There are some ways in which the lines between Law and Gospel seem a bit blurry. For example, with the case of the rich young ruler in Mark 10, was Jesus only trying to point out that the man could not justify himself by the Law? To me, I can see how Jesus was also giving him a serious answer. To inherit eternal life, you must follow me, and you must value me as your greatest treasure.
This sounds almost like Law. It sounds almost like Jesus is demanding a kind of obedience in order to be saved. The answer, I believe, comes in understanding what true faith is. As men like John Piper vociferously argue, faith has, as one of its core elements, an apprehension of and treasuring of Jesus Christ. It sees His glory and savors it. This is one of the key elements of faith, and it is an element which make it supernatural, distinguishing it from natural inclinations of self-preservation, for example.
Faith, in this sense, is good and virtuous. Andrew Fuller argued that faith did contain virtue. At this point we must be careful. First, this does not mean that our faith can ever justify us. It is still imperfect, tainted with sin, wavering, weak, etc. If we were to stand upon it, we would be condemned every single time. Second, faith never is supposed to be the basis of our justification. Never. Jesus is. Faith is a gift of God which leads us to embrace Him as the glorious Bread of heaven we need, brings us to savor Him more and more as the light brightens, and leads us to display that valuing of Jesus Christ through love and obedience.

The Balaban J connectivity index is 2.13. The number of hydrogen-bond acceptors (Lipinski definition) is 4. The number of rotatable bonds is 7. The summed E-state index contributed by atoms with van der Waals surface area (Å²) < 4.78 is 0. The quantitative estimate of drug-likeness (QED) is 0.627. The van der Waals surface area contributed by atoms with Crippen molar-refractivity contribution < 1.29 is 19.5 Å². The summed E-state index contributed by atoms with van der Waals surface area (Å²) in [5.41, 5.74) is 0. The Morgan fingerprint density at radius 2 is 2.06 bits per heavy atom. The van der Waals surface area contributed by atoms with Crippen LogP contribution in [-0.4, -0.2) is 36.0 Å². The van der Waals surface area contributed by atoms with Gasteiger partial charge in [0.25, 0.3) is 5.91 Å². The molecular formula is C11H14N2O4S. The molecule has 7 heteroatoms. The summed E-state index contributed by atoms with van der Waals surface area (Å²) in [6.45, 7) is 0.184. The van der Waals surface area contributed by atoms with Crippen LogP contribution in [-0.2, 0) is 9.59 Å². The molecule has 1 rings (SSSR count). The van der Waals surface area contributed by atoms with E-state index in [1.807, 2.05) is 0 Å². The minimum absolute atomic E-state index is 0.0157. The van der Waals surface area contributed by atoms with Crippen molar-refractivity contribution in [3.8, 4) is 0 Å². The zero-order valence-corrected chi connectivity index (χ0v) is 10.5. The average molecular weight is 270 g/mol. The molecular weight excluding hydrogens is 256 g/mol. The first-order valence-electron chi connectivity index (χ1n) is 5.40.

In other words, I think Jesus both showed this man that he was an idolater, and therefore needed a Savior, and that he also needed to embrace and treasure Him above all things. There is a sort of connection between faith and not being an idolater. I think it was Luther, in his larger catechism, who made the connection between believing in Jesus and obeying the first commandment. Tim Keller expanded upon it a bit. Basically, faith, which has Jesus as the foundation for our life and identity, places Christ as God, where He belongs, and sin, which is idolatry, is building your life upon things other than God. If Jesus is not your righteousness, for example, but your religion is, then you are an idolater. To the extent that any of us do not value Jesus as our supreme treasure, we are guilty of idolatry, which here amounts to imperfect and weak faith. That is us. God help us.
Of course, the faith we have, no matter how weak or tenuous or near-sighted it is, is a gift of God -not something we mustter, and it connects us to the objective merits of a perfect Savior with perfect righteousness and atonement. That is good news.
Food for thought...